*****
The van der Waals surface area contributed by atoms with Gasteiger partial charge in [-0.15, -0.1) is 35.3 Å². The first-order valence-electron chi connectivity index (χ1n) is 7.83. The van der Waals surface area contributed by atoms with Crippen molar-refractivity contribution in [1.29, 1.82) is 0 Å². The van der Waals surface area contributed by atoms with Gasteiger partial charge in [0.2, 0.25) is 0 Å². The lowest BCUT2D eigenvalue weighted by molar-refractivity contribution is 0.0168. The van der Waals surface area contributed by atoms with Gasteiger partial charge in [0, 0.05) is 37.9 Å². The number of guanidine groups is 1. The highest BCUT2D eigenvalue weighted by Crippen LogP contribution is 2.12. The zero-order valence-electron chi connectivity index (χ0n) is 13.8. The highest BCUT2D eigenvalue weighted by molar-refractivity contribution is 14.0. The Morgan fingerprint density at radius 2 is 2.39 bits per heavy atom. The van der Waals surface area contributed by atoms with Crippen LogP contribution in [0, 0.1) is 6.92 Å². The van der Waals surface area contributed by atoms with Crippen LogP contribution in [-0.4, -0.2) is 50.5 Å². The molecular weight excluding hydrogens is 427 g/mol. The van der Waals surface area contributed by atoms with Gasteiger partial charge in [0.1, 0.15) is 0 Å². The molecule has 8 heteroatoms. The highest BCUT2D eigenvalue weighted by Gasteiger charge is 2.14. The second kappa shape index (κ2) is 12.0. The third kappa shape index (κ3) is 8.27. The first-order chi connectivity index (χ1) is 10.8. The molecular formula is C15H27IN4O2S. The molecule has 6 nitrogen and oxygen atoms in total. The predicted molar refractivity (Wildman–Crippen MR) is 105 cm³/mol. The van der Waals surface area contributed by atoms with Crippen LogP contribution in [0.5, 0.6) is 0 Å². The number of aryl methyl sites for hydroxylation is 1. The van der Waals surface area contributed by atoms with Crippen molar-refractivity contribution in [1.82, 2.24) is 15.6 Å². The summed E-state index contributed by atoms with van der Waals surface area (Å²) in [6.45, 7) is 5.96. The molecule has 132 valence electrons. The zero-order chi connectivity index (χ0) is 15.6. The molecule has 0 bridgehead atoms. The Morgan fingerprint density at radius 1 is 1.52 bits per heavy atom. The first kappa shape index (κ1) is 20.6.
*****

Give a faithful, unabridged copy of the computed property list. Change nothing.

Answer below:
The van der Waals surface area contributed by atoms with Gasteiger partial charge in [-0.15, -0.1) is 35.3 Å². The first-order valence-electron chi connectivity index (χ1n) is 7.83. The van der Waals surface area contributed by atoms with Crippen molar-refractivity contribution in [1.29, 1.82) is 0 Å². The van der Waals surface area contributed by atoms with Gasteiger partial charge in [0.2, 0.25) is 0 Å². The lowest BCUT2D eigenvalue weighted by molar-refractivity contribution is 0.0168. The van der Waals surface area contributed by atoms with Gasteiger partial charge in [0, 0.05) is 37.9 Å². The number of guanidine groups is 1. The highest BCUT2D eigenvalue weighted by Crippen LogP contribution is 2.12. The zero-order valence-electron chi connectivity index (χ0n) is 13.8. The highest BCUT2D eigenvalue weighted by molar-refractivity contribution is 14.0. The Morgan fingerprint density at radius 2 is 2.39 bits per heavy atom. The van der Waals surface area contributed by atoms with Crippen LogP contribution in [0, 0.1) is 6.92 Å². The van der Waals surface area contributed by atoms with Crippen LogP contribution in [-0.4, -0.2) is 50.5 Å². The molecular weight excluding hydrogens is 427 g/mol. The van der Waals surface area contributed by atoms with Gasteiger partial charge in [0.1, 0.15) is 0 Å². The molecule has 8 heteroatoms. The highest BCUT2D eigenvalue weighted by Gasteiger charge is 2.14. The second kappa shape index (κ2) is 12.0. The third kappa shape index (κ3) is 8.27. The first-order chi connectivity index (χ1) is 10.8. The molecular formula is C15H27IN4O2S. The molecule has 6 nitrogen and oxygen atoms in total. The predicted molar refractivity (Wildman–Crippen MR) is 105 cm³/mol. The van der Waals surface area contributed by atoms with Crippen LogP contribution in [0.5, 0.6) is 0 Å². The number of aryl methyl sites for hydroxylation is 1. The van der Waals surface area contributed by atoms with Crippen molar-refractivity contribution in [1.82, 2.24) is 15.6 Å². The summed E-state index contributed by atoms with van der Waals surface area (Å²) in [6.45, 7) is 5.96. The molecule has 132 valence electrons. The zero-order chi connectivity index (χ0) is 15.6. The molecule has 0 bridgehead atoms. The Morgan fingerprint density at radius 1 is 1.52 bits per heavy atom. The first kappa shape index (κ1) is 20.6.